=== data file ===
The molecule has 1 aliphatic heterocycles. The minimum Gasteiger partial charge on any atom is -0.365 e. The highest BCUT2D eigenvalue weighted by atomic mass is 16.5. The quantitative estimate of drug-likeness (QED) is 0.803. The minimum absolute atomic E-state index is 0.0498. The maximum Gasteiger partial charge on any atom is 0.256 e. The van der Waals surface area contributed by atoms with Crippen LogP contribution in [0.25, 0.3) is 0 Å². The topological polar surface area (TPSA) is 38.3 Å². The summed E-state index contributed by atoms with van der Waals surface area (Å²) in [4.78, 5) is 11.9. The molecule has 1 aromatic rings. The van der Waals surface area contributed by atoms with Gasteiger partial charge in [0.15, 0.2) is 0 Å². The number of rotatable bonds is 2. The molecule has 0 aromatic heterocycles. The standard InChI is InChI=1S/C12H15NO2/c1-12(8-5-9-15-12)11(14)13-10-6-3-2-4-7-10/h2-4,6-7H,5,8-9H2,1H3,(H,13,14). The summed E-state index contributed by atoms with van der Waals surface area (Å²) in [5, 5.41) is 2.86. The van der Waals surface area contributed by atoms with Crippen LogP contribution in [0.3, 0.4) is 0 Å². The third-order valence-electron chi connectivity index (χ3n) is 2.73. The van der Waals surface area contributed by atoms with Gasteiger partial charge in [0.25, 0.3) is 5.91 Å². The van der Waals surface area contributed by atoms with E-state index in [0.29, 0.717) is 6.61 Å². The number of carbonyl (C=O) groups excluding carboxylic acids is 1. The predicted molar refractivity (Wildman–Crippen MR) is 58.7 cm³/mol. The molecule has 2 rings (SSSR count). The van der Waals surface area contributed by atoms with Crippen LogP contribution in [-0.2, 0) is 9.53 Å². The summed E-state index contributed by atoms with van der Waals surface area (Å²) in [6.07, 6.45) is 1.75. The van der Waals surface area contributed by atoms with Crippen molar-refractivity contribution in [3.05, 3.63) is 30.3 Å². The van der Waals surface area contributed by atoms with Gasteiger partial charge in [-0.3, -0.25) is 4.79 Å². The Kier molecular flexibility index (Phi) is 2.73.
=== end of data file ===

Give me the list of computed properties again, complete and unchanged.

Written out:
The molecule has 1 aliphatic heterocycles. The minimum Gasteiger partial charge on any atom is -0.365 e. The highest BCUT2D eigenvalue weighted by atomic mass is 16.5. The quantitative estimate of drug-likeness (QED) is 0.803. The minimum absolute atomic E-state index is 0.0498. The maximum Gasteiger partial charge on any atom is 0.256 e. The van der Waals surface area contributed by atoms with Crippen LogP contribution in [0.25, 0.3) is 0 Å². The topological polar surface area (TPSA) is 38.3 Å². The summed E-state index contributed by atoms with van der Waals surface area (Å²) in [4.78, 5) is 11.9. The molecule has 1 aromatic rings. The van der Waals surface area contributed by atoms with Gasteiger partial charge in [0.15, 0.2) is 0 Å². The number of rotatable bonds is 2. The molecule has 0 aromatic heterocycles. The standard InChI is InChI=1S/C12H15NO2/c1-12(8-5-9-15-12)11(14)13-10-6-3-2-4-7-10/h2-4,6-7H,5,8-9H2,1H3,(H,13,14). The summed E-state index contributed by atoms with van der Waals surface area (Å²) in [5, 5.41) is 2.86. The van der Waals surface area contributed by atoms with Crippen LogP contribution in [0.3, 0.4) is 0 Å². The third-order valence-electron chi connectivity index (χ3n) is 2.73. The van der Waals surface area contributed by atoms with Gasteiger partial charge in [0.25, 0.3) is 5.91 Å². The van der Waals surface area contributed by atoms with E-state index in [0.29, 0.717) is 6.61 Å². The number of carbonyl (C=O) groups excluding carboxylic acids is 1. The predicted molar refractivity (Wildman–Crippen MR) is 58.7 cm³/mol. The molecule has 2 rings (SSSR count). The van der Waals surface area contributed by atoms with Crippen LogP contribution in [-0.2, 0) is 9.53 Å². The summed E-state index contributed by atoms with van der Waals surface area (Å²) in [6.07, 6.45) is 1.75. The van der Waals surface area contributed by atoms with Crippen molar-refractivity contribution in [3.05, 3.63) is 30.3 Å². The van der Waals surface area contributed by atoms with Gasteiger partial charge in [-0.3, -0.25) is 4.79 Å². The Kier molecular flexibility index (Phi) is 2.73.